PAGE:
In the decades after Newton's death, biographies and encyclopedia accounts kept him on a steadily rising pedestal of secular scientific enlightenment, as he evolved in the popular imagination into a symbol of the victory of science over religion. Nevertheless, his unpublished work and voluminous correspondence suggested another side to the great scientist. A curious response to this apparent contradiction appeared in an extended 1822 encyclopedia entry by the French scientist Jean-Baptiste Biot. Informed acquaintances of Newton had long known that he had a mental breakdown around 1792, when he was 50 years old. The breakdown was so severe that for two years he could not even understand his own work. During this period of dementia, Newton wrote a strange letter to John Locke accusing the great philosopher of trying to "embroil me with women" and "sell me an office." Newton even told Locke it would be "better if he were dead." Locke's response indicates that he had absolutely no idea what Newton was talking about. Newton penned a letter of apology retracting the odd claims, and blaming them on persistent insomnia.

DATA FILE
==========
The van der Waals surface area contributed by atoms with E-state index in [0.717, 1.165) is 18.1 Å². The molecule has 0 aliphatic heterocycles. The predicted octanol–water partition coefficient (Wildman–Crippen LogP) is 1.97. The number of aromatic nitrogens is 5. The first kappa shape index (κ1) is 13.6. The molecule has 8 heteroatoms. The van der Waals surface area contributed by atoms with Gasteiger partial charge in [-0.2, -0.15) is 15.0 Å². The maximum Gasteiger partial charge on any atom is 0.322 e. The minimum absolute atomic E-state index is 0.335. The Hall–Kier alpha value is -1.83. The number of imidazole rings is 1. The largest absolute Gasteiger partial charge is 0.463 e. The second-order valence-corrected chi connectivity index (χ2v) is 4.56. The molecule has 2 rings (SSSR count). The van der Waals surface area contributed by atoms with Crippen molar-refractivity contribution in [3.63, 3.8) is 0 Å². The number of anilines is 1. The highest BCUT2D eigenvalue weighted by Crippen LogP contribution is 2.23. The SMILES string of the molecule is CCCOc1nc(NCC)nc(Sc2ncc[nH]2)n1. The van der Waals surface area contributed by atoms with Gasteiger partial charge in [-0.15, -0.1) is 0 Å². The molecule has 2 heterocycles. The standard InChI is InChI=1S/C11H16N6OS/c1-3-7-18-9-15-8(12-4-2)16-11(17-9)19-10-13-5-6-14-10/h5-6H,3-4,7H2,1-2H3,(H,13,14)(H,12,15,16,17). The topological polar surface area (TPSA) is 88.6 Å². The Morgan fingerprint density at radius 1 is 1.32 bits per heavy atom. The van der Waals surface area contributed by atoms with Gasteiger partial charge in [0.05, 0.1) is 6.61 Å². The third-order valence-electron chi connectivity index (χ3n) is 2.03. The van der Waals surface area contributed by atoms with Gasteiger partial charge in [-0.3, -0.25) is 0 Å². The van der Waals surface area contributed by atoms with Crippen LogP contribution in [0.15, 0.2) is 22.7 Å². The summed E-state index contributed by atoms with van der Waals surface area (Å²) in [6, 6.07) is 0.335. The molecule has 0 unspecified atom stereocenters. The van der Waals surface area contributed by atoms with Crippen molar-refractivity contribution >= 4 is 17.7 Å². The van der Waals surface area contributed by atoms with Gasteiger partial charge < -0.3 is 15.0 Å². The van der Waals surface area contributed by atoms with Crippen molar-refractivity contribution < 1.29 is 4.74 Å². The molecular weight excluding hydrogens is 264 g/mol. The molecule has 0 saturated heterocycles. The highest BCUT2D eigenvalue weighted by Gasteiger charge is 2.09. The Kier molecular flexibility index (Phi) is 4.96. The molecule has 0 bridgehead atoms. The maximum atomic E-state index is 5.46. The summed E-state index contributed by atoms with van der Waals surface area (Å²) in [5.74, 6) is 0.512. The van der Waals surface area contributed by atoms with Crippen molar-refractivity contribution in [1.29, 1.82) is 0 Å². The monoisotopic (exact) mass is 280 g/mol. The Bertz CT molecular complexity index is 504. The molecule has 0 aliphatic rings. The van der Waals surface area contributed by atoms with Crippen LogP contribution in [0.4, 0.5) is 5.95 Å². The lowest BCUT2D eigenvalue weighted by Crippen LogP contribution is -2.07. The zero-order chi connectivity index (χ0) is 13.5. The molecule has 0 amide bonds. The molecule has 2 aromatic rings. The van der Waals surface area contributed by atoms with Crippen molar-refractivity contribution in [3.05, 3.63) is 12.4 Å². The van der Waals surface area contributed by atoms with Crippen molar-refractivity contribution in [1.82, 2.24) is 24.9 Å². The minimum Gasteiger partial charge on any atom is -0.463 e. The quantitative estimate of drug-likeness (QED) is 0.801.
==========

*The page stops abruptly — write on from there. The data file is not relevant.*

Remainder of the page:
Biot confirmed Newton's dementia and used it to sunder Newton into two incompatible halves—a young clear-headed genius interested only in science, and a demented senior far past his prime, obsessed with theological nonsense. Biot's bifurcation enraged those most familiar with Newton, who knew better; it enraged everyone in England, who objected to this treatment of their national hero. After all, the elderly Newton had been Master of the Mint in England, a complex task he had executed with remarkable skill. But it satisfied those for whom scientific rationality and religious belief were a zero sum game—where the former could increase only if the latter were to decrease.